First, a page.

Written by Allison Solomon and shared by CADDAC in honour of National Poetry Month. Do you have a poem about your experience with ADHD? Submit it here and we’ll feature it this month!
I see him exiting the building.
My heart shatters into a million pieces.
I know what that look means.
I watch my son as he walks to my car.
I know that I am watching a boy who feels defeated, a boy who feels like a failure, a boy who doesn’t understand why life is doing this to him.
I don’t even have to ask, “how did chemistry go to today?” because I know the answer.
I want to take him in my arms and tell him that everything will be okay.
I want to take him in my arms and tell him that this too shall pass.
I want to take him in my arms and keep him there to protect him from this world.
I want to take him in my arms and tell him that I love him, that a grade will never define him, that the only person that will define him is him.
I want to scream out to the universe, please stop, has he not endured enough.
I hold my tears back as he gets in the car.
I tell myself to keep it together.
I tell myself to not let him see the hot damn mess I am at the moment.
I tell myself that this is not about me, this is about my beautiful son, who today needs me to be his strength,
I tell myself that this too shall pass, even though I am not sure at this moment that I can believe that.
He closes the door, we drive in silence.
The air is so heavy, I feel like it is suffocating me.
How can silence be deafening?
I glance at my son, and while all he can see is failure, I see a human being who gets knocked down by life and gets back up.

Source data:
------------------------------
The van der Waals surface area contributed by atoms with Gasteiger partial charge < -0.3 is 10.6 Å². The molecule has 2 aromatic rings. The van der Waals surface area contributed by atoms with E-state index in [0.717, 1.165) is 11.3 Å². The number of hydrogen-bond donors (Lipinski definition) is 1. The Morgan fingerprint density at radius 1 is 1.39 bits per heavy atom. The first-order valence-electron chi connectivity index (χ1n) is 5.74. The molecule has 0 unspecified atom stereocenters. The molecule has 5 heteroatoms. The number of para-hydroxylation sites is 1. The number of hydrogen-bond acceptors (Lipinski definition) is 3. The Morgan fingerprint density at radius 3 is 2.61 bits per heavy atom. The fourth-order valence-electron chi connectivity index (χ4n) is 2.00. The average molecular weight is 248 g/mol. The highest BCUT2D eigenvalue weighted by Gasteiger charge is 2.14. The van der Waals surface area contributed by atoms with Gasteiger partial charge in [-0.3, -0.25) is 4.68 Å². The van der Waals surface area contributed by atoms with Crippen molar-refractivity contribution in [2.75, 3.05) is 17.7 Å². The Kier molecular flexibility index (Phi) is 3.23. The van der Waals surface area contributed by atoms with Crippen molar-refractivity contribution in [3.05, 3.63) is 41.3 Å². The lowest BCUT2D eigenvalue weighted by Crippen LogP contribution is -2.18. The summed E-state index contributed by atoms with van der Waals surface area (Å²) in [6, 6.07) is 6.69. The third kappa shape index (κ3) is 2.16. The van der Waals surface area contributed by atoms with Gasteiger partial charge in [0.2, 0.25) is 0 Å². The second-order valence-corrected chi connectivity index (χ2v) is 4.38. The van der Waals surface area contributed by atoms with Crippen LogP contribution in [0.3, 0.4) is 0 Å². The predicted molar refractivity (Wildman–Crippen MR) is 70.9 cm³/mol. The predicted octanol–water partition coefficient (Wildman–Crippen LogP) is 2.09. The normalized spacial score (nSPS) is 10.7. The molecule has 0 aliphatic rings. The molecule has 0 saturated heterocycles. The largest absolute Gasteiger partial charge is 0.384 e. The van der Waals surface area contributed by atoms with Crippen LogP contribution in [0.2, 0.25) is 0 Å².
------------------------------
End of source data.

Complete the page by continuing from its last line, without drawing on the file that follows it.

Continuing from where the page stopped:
I see a human being who defines the word courage by getting back into the ring each and every day.
I see a human being with a heart of a gold.
I see a human being who continues to defy the limits that a school system wants to put on him.
I see a human being who is kind and generous.
I know that this is not the time to tell him this.
I know that this is the time to let him process his emotions.
I know that this time to simply sit in the silence.
We drive into the driveway.
He opens the door.
As he exists the car, I say, tomorrow will be better but today sucks.
Can you relate? Is this your story as well?
Today I salute all those beautiful teens/ tweens/ children with ADHD. Today I salute them for all their courage, grit, resilience. Today I salute their perseverance, determination and ability to face adversity.
From the diary of Allison Solomon: The joys of being a parent to a child with ADHD, cancer survivor and broken hearted by the loss of her dad to cancer.
FaceBook Group: The Mom Matrix – mom’s of teens supporting one another